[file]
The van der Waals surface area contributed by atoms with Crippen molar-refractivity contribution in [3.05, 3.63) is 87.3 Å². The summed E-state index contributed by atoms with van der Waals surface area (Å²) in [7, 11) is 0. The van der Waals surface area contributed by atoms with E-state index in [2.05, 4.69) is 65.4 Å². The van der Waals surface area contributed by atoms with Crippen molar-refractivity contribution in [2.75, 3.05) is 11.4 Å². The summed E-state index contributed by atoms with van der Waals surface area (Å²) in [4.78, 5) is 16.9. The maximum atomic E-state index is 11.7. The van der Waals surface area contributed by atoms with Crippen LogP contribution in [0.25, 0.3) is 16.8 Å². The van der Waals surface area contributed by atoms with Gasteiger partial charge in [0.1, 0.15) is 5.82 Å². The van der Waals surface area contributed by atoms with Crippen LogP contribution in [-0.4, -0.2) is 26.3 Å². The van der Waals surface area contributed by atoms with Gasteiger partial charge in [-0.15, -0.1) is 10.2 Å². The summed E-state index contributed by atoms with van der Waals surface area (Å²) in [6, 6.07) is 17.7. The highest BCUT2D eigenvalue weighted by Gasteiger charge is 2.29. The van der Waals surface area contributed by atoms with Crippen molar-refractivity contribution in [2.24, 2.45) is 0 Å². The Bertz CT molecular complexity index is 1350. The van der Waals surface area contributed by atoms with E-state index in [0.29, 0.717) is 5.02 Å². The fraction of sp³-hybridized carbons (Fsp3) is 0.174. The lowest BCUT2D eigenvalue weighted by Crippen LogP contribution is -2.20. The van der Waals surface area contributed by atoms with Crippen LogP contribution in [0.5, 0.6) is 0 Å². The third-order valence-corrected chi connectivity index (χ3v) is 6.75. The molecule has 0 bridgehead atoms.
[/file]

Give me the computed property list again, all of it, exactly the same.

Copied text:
The van der Waals surface area contributed by atoms with Crippen molar-refractivity contribution in [3.05, 3.63) is 87.3 Å². The summed E-state index contributed by atoms with van der Waals surface area (Å²) in [7, 11) is 0. The van der Waals surface area contributed by atoms with E-state index in [2.05, 4.69) is 65.4 Å². The van der Waals surface area contributed by atoms with Crippen molar-refractivity contribution in [2.75, 3.05) is 11.4 Å². The summed E-state index contributed by atoms with van der Waals surface area (Å²) in [4.78, 5) is 16.9. The maximum atomic E-state index is 11.7. The van der Waals surface area contributed by atoms with Crippen LogP contribution in [0.25, 0.3) is 16.8 Å². The van der Waals surface area contributed by atoms with Gasteiger partial charge in [0.1, 0.15) is 5.82 Å². The van der Waals surface area contributed by atoms with Crippen LogP contribution in [-0.4, -0.2) is 26.3 Å². The van der Waals surface area contributed by atoms with Gasteiger partial charge in [-0.15, -0.1) is 10.2 Å². The summed E-state index contributed by atoms with van der Waals surface area (Å²) in [6, 6.07) is 17.7. The highest BCUT2D eigenvalue weighted by Gasteiger charge is 2.29. The van der Waals surface area contributed by atoms with Crippen molar-refractivity contribution in [2.24, 2.45) is 0 Å². The Bertz CT molecular complexity index is 1350. The van der Waals surface area contributed by atoms with E-state index in [0.29, 0.717) is 5.02 Å². The fraction of sp³-hybridized carbons (Fsp3) is 0.174. The lowest BCUT2D eigenvalue weighted by Crippen LogP contribution is -2.20. The van der Waals surface area contributed by atoms with Crippen LogP contribution in [0.5, 0.6) is 0 Å². The third-order valence-corrected chi connectivity index (χ3v) is 6.75. The molecule has 0 bridgehead atoms.